Agricultural wheat field before harvest on beautiful sunny summer day.

“Give Us This Day”: Exalting God by Humbling Ourselves

R. Albert Mohler, Jr.
November 7, 2018

This article is an excerpt from my book, The Prayer that Turns the World Upside Down: The Lord’s Prayer as a Manifesto for Revolution. This post is the fifth in an eight part series on the Lord’s Prayer. 

God’s Abundant Physical Provisions 

In his magisterial work The Institutes of the Christian Religion, the sixteenth-century reformer John Calvin remarked that we can never truly know ourselves without first coming to know the character of God. As Calvin famously stated, “It is certain that man never achieves a clear knowledge of himself unless he has first looked upon God’s face, and then descends from contemplating him to scrutinize himself.” God is our starting point in every theological and spiritual endeavor. God’s character and glory are our first frame of reference.

Up to this point, the Lord’s Prayer has revealed a great deal about the character of God. We have seen that for those who are in Christ, God is a caring Father. Jesus emphasized God’s transcendence and omnipotence by observing that he is “in heaven.” He established the worth of God and the value of his glory by teaching that God’s name should be hallowed. Finally, Jesus emphasizes that God is king–the sovereign Lord who will bring his kingdom to every corner of the earth.

Indeed, the first lines of the Lord’s Prayer paint an awesome portrait of God. In light of these truths, Jesus’ subsequent turn to consider our own needs–“Give us this day our daily bread”–serves as a clear and unmistakable reminder that we are merely creatures; God is the creator. We are needy; God is the provider.

God has designed humans to be dependent. From the moment of birth, we rely on the kindness of others to meet our needs. We need our parents to feed us, dress us, and even train us to sleep. Even as we grow older, we remain tremendously needy. We depend on others for relationships. We need communities in which to live and work. We depend on the government for safety and security. In other words, there is no such thing as the “self-made man.” We have no sufficiency in and of ourselves, and we delude ourselves by believing we can be truly independent of others. Luther once reminisced that our physical needs remind us that we are but creatures composed of dirt. Our lives are frail, fragile, and wholly dependent on the goodness of God.

The petition “give us this day our daily bread” reminds us of our dependence on God for even the most fundamental needs of life. The contrast with the depiction of God given earlier in the prayer is striking. He is glorious, hallowed, in heaven, and omnipotent. We, on the other hand, are incapable of even getting basic sustenance without his help. In these words, then, Jesus teaches us to exalt God while humbling ourselves. The radical God-centeredness of the prayer continues. Man’s pride has no place before the throne of God.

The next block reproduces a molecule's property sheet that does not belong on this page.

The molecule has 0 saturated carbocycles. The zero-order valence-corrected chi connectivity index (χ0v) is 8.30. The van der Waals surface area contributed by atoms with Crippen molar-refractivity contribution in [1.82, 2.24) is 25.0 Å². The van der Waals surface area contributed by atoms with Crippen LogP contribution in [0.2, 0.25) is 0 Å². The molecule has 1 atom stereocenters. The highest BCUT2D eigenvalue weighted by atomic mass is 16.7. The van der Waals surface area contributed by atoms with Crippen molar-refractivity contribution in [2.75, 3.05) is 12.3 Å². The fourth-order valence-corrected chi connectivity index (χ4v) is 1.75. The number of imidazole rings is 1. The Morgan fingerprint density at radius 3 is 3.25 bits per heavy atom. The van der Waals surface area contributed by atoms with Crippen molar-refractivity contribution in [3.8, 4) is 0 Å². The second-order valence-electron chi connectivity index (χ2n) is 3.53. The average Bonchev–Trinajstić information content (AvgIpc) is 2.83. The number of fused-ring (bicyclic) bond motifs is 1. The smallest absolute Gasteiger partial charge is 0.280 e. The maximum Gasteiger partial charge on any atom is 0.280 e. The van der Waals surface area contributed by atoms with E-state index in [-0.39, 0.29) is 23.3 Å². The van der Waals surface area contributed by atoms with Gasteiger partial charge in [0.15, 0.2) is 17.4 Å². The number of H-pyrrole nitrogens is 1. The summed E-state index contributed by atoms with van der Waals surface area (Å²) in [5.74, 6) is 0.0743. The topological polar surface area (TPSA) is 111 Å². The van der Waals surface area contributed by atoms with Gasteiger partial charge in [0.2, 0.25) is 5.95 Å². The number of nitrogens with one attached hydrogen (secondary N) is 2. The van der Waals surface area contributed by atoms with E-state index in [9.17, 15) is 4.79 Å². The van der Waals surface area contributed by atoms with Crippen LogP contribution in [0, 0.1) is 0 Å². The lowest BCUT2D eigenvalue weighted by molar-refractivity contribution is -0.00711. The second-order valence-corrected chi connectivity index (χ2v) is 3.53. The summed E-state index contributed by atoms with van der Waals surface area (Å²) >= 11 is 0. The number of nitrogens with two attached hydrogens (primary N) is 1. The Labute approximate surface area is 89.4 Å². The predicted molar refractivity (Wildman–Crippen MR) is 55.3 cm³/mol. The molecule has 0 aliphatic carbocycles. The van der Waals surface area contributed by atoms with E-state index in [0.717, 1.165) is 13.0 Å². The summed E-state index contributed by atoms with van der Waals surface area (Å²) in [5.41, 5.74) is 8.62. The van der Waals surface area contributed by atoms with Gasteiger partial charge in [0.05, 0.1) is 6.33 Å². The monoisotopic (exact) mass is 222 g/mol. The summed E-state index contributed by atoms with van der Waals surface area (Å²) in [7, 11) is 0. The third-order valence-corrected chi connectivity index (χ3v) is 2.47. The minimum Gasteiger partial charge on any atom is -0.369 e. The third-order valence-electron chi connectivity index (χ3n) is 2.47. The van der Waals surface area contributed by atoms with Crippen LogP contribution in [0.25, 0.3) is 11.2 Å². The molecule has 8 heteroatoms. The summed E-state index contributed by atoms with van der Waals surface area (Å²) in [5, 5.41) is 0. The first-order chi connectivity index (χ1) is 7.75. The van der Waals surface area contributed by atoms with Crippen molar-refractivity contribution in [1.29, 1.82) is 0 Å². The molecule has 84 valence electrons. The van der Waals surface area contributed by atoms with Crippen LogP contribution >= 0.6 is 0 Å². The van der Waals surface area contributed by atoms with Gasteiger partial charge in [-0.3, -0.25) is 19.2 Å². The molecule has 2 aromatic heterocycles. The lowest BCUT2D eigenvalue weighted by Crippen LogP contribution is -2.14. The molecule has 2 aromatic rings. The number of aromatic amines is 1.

Physical Needs in Biblical Perspective 

We are dependent on God. Even prior to the fall, humans needed God to provide for them. Adam needed God to provide Eve to fulfill his need for a relationship. Adam and Eve could tend the garden, but only God could make it grow. Sin did not create our dependence; we are dependent simply because we are creatures.

Even though Adam and Eve were dependent before the fall, their only experience was one of surplus and abundance. They never knew a day of scarcity. After the fall, however, their experience was quite different, as is ours today. Our default experience is no longer abundance but scarcity. Food must be produced by the sweat of our brow, and its existence is never certain. Thus, after the fall we became even more dependent on God for our daily sustenance. We are no longer merely creatures in need of provision; we are sinners in need of the Creator’s mercy…

Bread of Earth, Bread From Heaven: Echoes of Eternity in Jesus’ Petition for Bread

This request also reminds us of our daily need for the Lord Jesus. Moses reminded the Israelites in Deuteronomy 8:3 that the reason God let the Israelites go hungry for a time before providing them with manna was so that they might learn that “man does not live by bread alone, but man lives by every word that comes from the mouth of the Lord.” This passage teaches us that God designed physical needs to point to our deeper spiritual needs. Our need for daily physical sustenance is a faint echo of our daily need of spiritual sustenance and satisfaction from God. This was true for ancient Israel and is true for Christians today. The only way that we will taste the goodness of God’s provision is by living according to what comes from the mouth of God.

This is why Jesus regularly referred to himself as the “bread of life,” the true manna sent from heaven (John 6:35). He is God’s ultimate provision for our spiritual lives. Each day, as we pray for our daily bread, we should be reminded of our daily need for Christ to forgive our sins and empower us for obedience. Each time we pray for daily bread, we should recognize our deeper need for the bread of life–the only one who can truly satisfy.

To read more, purchase your copy of The Prayer that Turns the World Upside Down at AmazonBarnes and Noble, or

R. Albert Mohler, Jr.

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